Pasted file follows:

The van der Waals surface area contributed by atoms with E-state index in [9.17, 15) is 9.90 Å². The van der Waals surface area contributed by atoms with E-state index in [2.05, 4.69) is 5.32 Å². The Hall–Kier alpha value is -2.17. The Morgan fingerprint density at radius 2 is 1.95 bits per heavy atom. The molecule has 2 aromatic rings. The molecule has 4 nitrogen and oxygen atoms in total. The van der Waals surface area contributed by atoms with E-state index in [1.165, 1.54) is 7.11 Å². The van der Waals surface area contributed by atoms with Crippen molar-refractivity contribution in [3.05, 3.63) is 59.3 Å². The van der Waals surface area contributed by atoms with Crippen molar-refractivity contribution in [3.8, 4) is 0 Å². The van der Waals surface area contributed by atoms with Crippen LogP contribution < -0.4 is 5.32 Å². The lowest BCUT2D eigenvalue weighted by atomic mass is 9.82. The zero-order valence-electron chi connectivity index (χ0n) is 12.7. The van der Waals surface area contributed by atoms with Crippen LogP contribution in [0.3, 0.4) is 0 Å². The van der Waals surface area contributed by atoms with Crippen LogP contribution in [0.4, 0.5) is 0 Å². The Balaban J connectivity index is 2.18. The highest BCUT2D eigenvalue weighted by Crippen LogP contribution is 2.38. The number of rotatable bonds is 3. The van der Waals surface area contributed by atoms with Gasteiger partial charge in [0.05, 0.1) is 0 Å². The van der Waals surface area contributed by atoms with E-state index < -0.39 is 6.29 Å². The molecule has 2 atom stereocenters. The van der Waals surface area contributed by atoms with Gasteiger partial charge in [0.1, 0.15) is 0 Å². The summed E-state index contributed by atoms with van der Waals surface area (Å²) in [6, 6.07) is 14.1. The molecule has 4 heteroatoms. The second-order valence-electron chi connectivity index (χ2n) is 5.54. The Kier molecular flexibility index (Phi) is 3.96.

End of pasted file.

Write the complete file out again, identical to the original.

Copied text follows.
The van der Waals surface area contributed by atoms with E-state index in [9.17, 15) is 9.90 Å². The van der Waals surface area contributed by atoms with E-state index in [2.05, 4.69) is 5.32 Å². The Hall–Kier alpha value is -2.17. The Morgan fingerprint density at radius 2 is 1.95 bits per heavy atom. The molecule has 2 aromatic rings. The molecule has 4 nitrogen and oxygen atoms in total. The van der Waals surface area contributed by atoms with E-state index in [1.165, 1.54) is 7.11 Å². The van der Waals surface area contributed by atoms with Crippen molar-refractivity contribution in [3.05, 3.63) is 59.3 Å². The van der Waals surface area contributed by atoms with Crippen molar-refractivity contribution in [3.8, 4) is 0 Å². The van der Waals surface area contributed by atoms with Crippen LogP contribution < -0.4 is 5.32 Å². The lowest BCUT2D eigenvalue weighted by atomic mass is 9.82. The zero-order valence-electron chi connectivity index (χ0n) is 12.7. The van der Waals surface area contributed by atoms with Crippen LogP contribution in [0.3, 0.4) is 0 Å². The van der Waals surface area contributed by atoms with Crippen LogP contribution in [0.4, 0.5) is 0 Å². The Balaban J connectivity index is 2.18. The highest BCUT2D eigenvalue weighted by Crippen LogP contribution is 2.38. The number of rotatable bonds is 3. The van der Waals surface area contributed by atoms with Gasteiger partial charge in [0.05, 0.1) is 0 Å². The van der Waals surface area contributed by atoms with E-state index < -0.39 is 6.29 Å². The molecule has 2 atom stereocenters. The van der Waals surface area contributed by atoms with Gasteiger partial charge in [0.1, 0.15) is 0 Å². The summed E-state index contributed by atoms with van der Waals surface area (Å²) in [6, 6.07) is 14.1. The molecule has 4 heteroatoms. The second-order valence-electron chi connectivity index (χ2n) is 5.54. The Kier molecular flexibility index (Phi) is 3.96.